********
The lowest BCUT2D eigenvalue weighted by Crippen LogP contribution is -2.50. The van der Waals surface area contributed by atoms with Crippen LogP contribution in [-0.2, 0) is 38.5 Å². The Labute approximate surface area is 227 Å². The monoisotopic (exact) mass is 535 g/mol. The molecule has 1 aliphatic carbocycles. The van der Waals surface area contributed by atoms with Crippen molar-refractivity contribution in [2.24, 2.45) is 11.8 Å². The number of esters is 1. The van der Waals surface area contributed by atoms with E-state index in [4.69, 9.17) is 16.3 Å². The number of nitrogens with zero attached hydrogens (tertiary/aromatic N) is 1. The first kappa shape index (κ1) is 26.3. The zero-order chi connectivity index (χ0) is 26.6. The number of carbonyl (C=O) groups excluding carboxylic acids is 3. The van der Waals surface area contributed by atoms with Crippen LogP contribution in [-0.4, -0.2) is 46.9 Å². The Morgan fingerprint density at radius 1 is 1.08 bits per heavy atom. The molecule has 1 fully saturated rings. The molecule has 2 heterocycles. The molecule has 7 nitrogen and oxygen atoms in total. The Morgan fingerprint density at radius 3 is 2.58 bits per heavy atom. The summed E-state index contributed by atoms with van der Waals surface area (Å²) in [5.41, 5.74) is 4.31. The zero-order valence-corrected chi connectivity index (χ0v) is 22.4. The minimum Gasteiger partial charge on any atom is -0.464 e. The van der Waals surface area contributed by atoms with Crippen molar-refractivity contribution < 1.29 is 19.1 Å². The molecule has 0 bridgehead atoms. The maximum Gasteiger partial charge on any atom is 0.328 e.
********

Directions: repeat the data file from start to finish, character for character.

The lowest BCUT2D eigenvalue weighted by Crippen LogP contribution is -2.50. The van der Waals surface area contributed by atoms with Crippen LogP contribution in [-0.2, 0) is 38.5 Å². The Labute approximate surface area is 227 Å². The monoisotopic (exact) mass is 535 g/mol. The molecule has 1 aliphatic carbocycles. The van der Waals surface area contributed by atoms with Crippen molar-refractivity contribution in [2.24, 2.45) is 11.8 Å². The number of esters is 1. The van der Waals surface area contributed by atoms with E-state index in [4.69, 9.17) is 16.3 Å². The number of nitrogens with zero attached hydrogens (tertiary/aromatic N) is 1. The first kappa shape index (κ1) is 26.3. The zero-order chi connectivity index (χ0) is 26.6. The number of carbonyl (C=O) groups excluding carboxylic acids is 3. The van der Waals surface area contributed by atoms with Crippen LogP contribution in [-0.4, -0.2) is 46.9 Å². The Morgan fingerprint density at radius 1 is 1.08 bits per heavy atom. The molecule has 1 fully saturated rings. The molecule has 2 heterocycles. The molecule has 7 nitrogen and oxygen atoms in total. The Morgan fingerprint density at radius 3 is 2.58 bits per heavy atom. The summed E-state index contributed by atoms with van der Waals surface area (Å²) in [5.41, 5.74) is 4.31. The zero-order valence-corrected chi connectivity index (χ0v) is 22.4. The minimum Gasteiger partial charge on any atom is -0.464 e. The van der Waals surface area contributed by atoms with Crippen molar-refractivity contribution < 1.29 is 19.1 Å². The molecule has 0 bridgehead atoms. The maximum Gasteiger partial charge on any atom is 0.328 e.